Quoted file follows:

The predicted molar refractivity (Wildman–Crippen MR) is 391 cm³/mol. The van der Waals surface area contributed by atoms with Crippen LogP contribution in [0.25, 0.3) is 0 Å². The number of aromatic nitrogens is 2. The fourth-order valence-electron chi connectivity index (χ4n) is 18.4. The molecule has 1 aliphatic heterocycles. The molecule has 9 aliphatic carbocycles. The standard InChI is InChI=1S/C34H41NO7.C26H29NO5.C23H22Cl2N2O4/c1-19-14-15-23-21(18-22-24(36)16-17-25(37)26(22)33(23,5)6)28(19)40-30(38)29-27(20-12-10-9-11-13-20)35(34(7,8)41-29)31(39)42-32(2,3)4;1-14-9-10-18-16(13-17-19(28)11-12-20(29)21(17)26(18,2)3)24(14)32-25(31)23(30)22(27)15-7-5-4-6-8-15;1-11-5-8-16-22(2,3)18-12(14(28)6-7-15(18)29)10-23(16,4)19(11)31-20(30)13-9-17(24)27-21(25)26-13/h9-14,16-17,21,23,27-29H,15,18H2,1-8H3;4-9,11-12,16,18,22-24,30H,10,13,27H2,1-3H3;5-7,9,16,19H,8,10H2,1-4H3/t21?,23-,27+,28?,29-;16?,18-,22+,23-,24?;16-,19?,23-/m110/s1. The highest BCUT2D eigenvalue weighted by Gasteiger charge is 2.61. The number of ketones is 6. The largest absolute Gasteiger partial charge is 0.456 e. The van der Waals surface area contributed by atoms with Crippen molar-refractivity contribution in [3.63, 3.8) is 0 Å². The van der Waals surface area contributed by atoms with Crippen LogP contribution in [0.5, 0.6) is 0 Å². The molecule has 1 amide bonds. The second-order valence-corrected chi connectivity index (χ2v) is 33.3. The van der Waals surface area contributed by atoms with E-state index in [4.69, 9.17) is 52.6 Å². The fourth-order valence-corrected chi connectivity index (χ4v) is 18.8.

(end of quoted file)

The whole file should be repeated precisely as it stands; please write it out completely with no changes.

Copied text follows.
The predicted molar refractivity (Wildman–Crippen MR) is 391 cm³/mol. The van der Waals surface area contributed by atoms with Crippen LogP contribution in [0.25, 0.3) is 0 Å². The number of aromatic nitrogens is 2. The fourth-order valence-electron chi connectivity index (χ4n) is 18.4. The molecule has 1 aliphatic heterocycles. The molecule has 9 aliphatic carbocycles. The standard InChI is InChI=1S/C34H41NO7.C26H29NO5.C23H22Cl2N2O4/c1-19-14-15-23-21(18-22-24(36)16-17-25(37)26(22)33(23,5)6)28(19)40-30(38)29-27(20-12-10-9-11-13-20)35(34(7,8)41-29)31(39)42-32(2,3)4;1-14-9-10-18-16(13-17-19(28)11-12-20(29)21(17)26(18,2)3)24(14)32-25(31)23(30)22(27)15-7-5-4-6-8-15;1-11-5-8-16-22(2,3)18-12(14(28)6-7-15(18)29)10-23(16,4)19(11)31-20(30)13-9-17(24)27-21(25)26-13/h9-14,16-17,21,23,27-29H,15,18H2,1-8H3;4-9,11-12,16,18,22-24,30H,10,13,27H2,1-3H3;5-7,9,16,19H,8,10H2,1-4H3/t21?,23-,27+,28?,29-;16?,18-,22+,23-,24?;16-,19?,23-/m110/s1. The highest BCUT2D eigenvalue weighted by Gasteiger charge is 2.61. The number of ketones is 6. The largest absolute Gasteiger partial charge is 0.456 e. The van der Waals surface area contributed by atoms with Crippen molar-refractivity contribution in [3.63, 3.8) is 0 Å². The van der Waals surface area contributed by atoms with Crippen LogP contribution in [0.5, 0.6) is 0 Å². The molecule has 1 amide bonds. The second-order valence-corrected chi connectivity index (χ2v) is 33.3. The van der Waals surface area contributed by atoms with E-state index in [4.69, 9.17) is 52.6 Å². The fourth-order valence-corrected chi connectivity index (χ4v) is 18.8.